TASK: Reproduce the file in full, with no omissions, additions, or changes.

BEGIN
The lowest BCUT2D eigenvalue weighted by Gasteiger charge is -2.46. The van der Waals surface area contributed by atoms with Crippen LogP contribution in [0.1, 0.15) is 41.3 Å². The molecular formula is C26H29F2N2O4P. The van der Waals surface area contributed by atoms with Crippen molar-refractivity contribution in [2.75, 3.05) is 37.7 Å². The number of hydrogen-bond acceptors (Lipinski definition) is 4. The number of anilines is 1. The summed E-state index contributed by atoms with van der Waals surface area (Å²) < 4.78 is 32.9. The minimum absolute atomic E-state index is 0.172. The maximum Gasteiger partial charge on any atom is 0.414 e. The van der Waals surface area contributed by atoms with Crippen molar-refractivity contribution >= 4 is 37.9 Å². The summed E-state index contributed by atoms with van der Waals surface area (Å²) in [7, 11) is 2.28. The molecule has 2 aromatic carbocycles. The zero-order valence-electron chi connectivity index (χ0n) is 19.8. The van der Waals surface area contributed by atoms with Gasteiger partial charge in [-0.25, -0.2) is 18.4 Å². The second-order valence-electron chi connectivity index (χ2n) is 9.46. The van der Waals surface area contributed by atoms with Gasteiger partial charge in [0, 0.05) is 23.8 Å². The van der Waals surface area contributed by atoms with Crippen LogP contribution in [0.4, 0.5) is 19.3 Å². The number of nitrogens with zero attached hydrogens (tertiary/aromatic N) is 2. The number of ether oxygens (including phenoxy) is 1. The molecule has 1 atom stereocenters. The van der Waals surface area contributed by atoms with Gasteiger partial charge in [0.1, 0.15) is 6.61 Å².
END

The lowest BCUT2D eigenvalue weighted by Gasteiger charge is -2.46. The van der Waals surface area contributed by atoms with Crippen LogP contribution in [0.1, 0.15) is 41.3 Å². The molecular formula is C26H29F2N2O4P. The van der Waals surface area contributed by atoms with Crippen molar-refractivity contribution in [2.75, 3.05) is 37.7 Å². The number of hydrogen-bond acceptors (Lipinski definition) is 4. The number of anilines is 1. The summed E-state index contributed by atoms with van der Waals surface area (Å²) < 4.78 is 32.9. The minimum absolute atomic E-state index is 0.172. The maximum Gasteiger partial charge on any atom is 0.414 e. The van der Waals surface area contributed by atoms with Crippen molar-refractivity contribution >= 4 is 37.9 Å². The summed E-state index contributed by atoms with van der Waals surface area (Å²) in [7, 11) is 2.28. The molecule has 2 aromatic carbocycles. The zero-order valence-electron chi connectivity index (χ0n) is 19.8. The van der Waals surface area contributed by atoms with Gasteiger partial charge in [-0.25, -0.2) is 18.4 Å². The second-order valence-electron chi connectivity index (χ2n) is 9.46. The van der Waals surface area contributed by atoms with Gasteiger partial charge in [0, 0.05) is 23.8 Å². The van der Waals surface area contributed by atoms with Crippen LogP contribution in [0.4, 0.5) is 19.3 Å². The number of nitrogens with zero attached hydrogens (tertiary/aromatic N) is 2. The number of ether oxygens (including phenoxy) is 1. The molecule has 1 atom stereocenters. The van der Waals surface area contributed by atoms with Gasteiger partial charge in [0.1, 0.15) is 6.61 Å².